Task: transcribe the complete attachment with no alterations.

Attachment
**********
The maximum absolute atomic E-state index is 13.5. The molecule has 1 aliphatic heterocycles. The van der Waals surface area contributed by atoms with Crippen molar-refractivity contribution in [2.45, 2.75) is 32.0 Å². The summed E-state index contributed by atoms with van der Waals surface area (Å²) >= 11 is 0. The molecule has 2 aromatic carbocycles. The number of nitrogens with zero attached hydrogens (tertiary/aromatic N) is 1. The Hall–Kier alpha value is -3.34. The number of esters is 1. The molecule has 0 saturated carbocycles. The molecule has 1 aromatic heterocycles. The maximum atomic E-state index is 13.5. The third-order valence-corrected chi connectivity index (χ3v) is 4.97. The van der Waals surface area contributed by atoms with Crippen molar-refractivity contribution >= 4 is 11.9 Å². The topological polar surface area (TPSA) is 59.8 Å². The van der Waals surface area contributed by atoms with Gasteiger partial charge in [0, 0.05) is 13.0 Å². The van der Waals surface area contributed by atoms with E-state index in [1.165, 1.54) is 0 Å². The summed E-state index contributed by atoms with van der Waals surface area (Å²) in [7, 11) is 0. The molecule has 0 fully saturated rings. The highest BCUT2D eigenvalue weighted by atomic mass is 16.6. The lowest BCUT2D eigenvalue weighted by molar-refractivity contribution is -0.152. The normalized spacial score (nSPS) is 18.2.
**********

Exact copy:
The maximum absolute atomic E-state index is 13.5. The molecule has 1 aliphatic heterocycles. The van der Waals surface area contributed by atoms with Crippen molar-refractivity contribution in [2.45, 2.75) is 32.0 Å². The summed E-state index contributed by atoms with van der Waals surface area (Å²) >= 11 is 0. The molecule has 2 aromatic carbocycles. The number of nitrogens with zero attached hydrogens (tertiary/aromatic N) is 1. The Hall–Kier alpha value is -3.34. The number of esters is 1. The molecule has 0 saturated carbocycles. The molecule has 1 aromatic heterocycles. The maximum atomic E-state index is 13.5. The third-order valence-corrected chi connectivity index (χ3v) is 4.97. The van der Waals surface area contributed by atoms with Crippen molar-refractivity contribution >= 4 is 11.9 Å². The topological polar surface area (TPSA) is 59.8 Å². The van der Waals surface area contributed by atoms with Gasteiger partial charge in [0, 0.05) is 13.0 Å². The van der Waals surface area contributed by atoms with E-state index in [1.165, 1.54) is 0 Å². The summed E-state index contributed by atoms with van der Waals surface area (Å²) in [7, 11) is 0. The molecule has 0 fully saturated rings. The highest BCUT2D eigenvalue weighted by atomic mass is 16.6. The lowest BCUT2D eigenvalue weighted by molar-refractivity contribution is -0.152. The normalized spacial score (nSPS) is 18.2.